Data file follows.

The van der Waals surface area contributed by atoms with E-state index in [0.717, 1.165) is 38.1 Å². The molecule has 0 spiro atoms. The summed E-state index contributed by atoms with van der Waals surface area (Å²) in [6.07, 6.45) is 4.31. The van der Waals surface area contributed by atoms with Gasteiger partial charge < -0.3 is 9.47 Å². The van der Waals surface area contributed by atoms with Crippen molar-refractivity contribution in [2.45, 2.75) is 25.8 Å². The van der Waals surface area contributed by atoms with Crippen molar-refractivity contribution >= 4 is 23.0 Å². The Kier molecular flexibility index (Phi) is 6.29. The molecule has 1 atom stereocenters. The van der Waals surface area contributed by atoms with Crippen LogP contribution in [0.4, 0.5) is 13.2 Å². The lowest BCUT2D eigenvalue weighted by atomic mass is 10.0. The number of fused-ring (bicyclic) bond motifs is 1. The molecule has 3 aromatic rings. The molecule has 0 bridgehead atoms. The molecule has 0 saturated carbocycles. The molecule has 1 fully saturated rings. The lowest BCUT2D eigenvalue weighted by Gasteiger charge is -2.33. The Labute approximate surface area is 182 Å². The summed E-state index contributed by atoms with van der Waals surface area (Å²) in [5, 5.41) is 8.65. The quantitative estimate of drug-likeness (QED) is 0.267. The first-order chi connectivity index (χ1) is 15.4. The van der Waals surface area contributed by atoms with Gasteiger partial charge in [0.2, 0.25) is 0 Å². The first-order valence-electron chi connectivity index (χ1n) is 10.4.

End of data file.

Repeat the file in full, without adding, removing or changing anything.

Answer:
The van der Waals surface area contributed by atoms with E-state index in [0.717, 1.165) is 38.1 Å². The molecule has 0 spiro atoms. The summed E-state index contributed by atoms with van der Waals surface area (Å²) in [6.07, 6.45) is 4.31. The van der Waals surface area contributed by atoms with Gasteiger partial charge < -0.3 is 9.47 Å². The van der Waals surface area contributed by atoms with Crippen molar-refractivity contribution in [2.45, 2.75) is 25.8 Å². The van der Waals surface area contributed by atoms with Crippen molar-refractivity contribution >= 4 is 23.0 Å². The Kier molecular flexibility index (Phi) is 6.29. The molecule has 1 atom stereocenters. The van der Waals surface area contributed by atoms with Crippen LogP contribution in [0.4, 0.5) is 13.2 Å². The lowest BCUT2D eigenvalue weighted by atomic mass is 10.0. The number of fused-ring (bicyclic) bond motifs is 1. The molecule has 3 aromatic rings. The molecule has 0 bridgehead atoms. The molecule has 0 saturated carbocycles. The molecule has 1 fully saturated rings. The lowest BCUT2D eigenvalue weighted by Gasteiger charge is -2.33. The Labute approximate surface area is 182 Å². The summed E-state index contributed by atoms with van der Waals surface area (Å²) in [5, 5.41) is 8.65. The quantitative estimate of drug-likeness (QED) is 0.267. The first-order chi connectivity index (χ1) is 15.4. The van der Waals surface area contributed by atoms with Gasteiger partial charge in [0.2, 0.25) is 0 Å². The first-order valence-electron chi connectivity index (χ1n) is 10.4.